John Milliken Thompson
It is 1885 in Richmond, Virginia when Lillie Madison shows up dead in the local reservoir. Add to that the fact that the victim is very pregnant. And unmarried. Put that all together and you have one hell of a story.
The Reservoir is told from the viewpoint of Lillie’s cousin, Tommie Cluverius. He is a young attorney in Richmond and it becomes apparent from the start that he knows something of the circumstances surrounding Lillie’s death. He has been in love with Lillie for years, but how that ties into Lillie’s death isn’t immediately obvious.
It was difficult throughout the book to determine whether Tommie was being truthful about Lillie’s death and what role he played in it, and there is definitely not complete resolution even in the end. It all made sense when I discovered that the murder of Lillie Madison was a true story, and that Lillie’s cousin Tommie Cluverius was tried for the murder.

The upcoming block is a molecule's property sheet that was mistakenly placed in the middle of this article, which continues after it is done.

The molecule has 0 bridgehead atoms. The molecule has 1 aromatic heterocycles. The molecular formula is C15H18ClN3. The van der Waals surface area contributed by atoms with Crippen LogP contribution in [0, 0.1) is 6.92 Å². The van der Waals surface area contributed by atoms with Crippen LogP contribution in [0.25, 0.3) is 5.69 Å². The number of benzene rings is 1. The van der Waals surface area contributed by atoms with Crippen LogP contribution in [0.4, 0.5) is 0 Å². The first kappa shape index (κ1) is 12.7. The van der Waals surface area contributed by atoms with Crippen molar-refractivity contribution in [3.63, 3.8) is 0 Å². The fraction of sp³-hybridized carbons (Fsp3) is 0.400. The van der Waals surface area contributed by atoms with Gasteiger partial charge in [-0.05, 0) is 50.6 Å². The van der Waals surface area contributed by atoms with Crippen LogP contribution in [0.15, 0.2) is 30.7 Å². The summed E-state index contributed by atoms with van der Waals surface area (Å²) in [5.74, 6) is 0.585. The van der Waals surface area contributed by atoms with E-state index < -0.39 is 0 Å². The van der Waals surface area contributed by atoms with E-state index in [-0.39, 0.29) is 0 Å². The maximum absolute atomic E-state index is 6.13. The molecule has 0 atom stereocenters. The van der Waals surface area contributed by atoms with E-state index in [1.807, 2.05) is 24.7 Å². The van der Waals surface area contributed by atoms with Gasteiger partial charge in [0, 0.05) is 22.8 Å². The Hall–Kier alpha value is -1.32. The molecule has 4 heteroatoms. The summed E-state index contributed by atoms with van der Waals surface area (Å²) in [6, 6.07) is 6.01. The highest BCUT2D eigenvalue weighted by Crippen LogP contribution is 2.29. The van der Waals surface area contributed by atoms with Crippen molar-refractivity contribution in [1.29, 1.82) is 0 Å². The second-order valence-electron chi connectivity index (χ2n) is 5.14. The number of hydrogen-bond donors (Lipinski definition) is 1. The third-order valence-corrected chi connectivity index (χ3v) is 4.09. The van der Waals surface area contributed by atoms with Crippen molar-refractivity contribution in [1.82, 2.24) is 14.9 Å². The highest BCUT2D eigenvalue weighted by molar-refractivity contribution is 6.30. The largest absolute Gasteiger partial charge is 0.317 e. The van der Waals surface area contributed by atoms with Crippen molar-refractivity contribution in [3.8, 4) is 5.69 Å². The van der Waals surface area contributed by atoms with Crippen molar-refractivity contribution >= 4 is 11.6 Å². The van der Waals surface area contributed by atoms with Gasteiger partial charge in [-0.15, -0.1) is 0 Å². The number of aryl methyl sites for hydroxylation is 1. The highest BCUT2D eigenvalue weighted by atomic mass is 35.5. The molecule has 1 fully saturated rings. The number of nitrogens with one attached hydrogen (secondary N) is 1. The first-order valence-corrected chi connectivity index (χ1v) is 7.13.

I wanted Tommie to man up from the very beginning. He was unwilling to take responsibility for his role in Lillie’s death. And yet, I felt a lot of sympathy towards him. It was strange, because I began to question whether or not he deserved to be punished if he did murder Lillie. The way he acted towards her at times was deplorable, but at the same time, it seemed that he just got caught up in society’s expectations, and in the end he let down both Lillie and himself.
It is really difficult for an author to spin such a story in a way that it elicits sympathy towards someone who probably didn’t deserve it, so I thought Thompson did an excellent job. I read an interview with the author and, if I am not mistaken, this is his first work of fiction. In that respect, he really hit it out of the park. The decision to turn this story into a novel was a great one, and I would read more from this author without hesitation.
I received a digital copy of this book via Netgalley.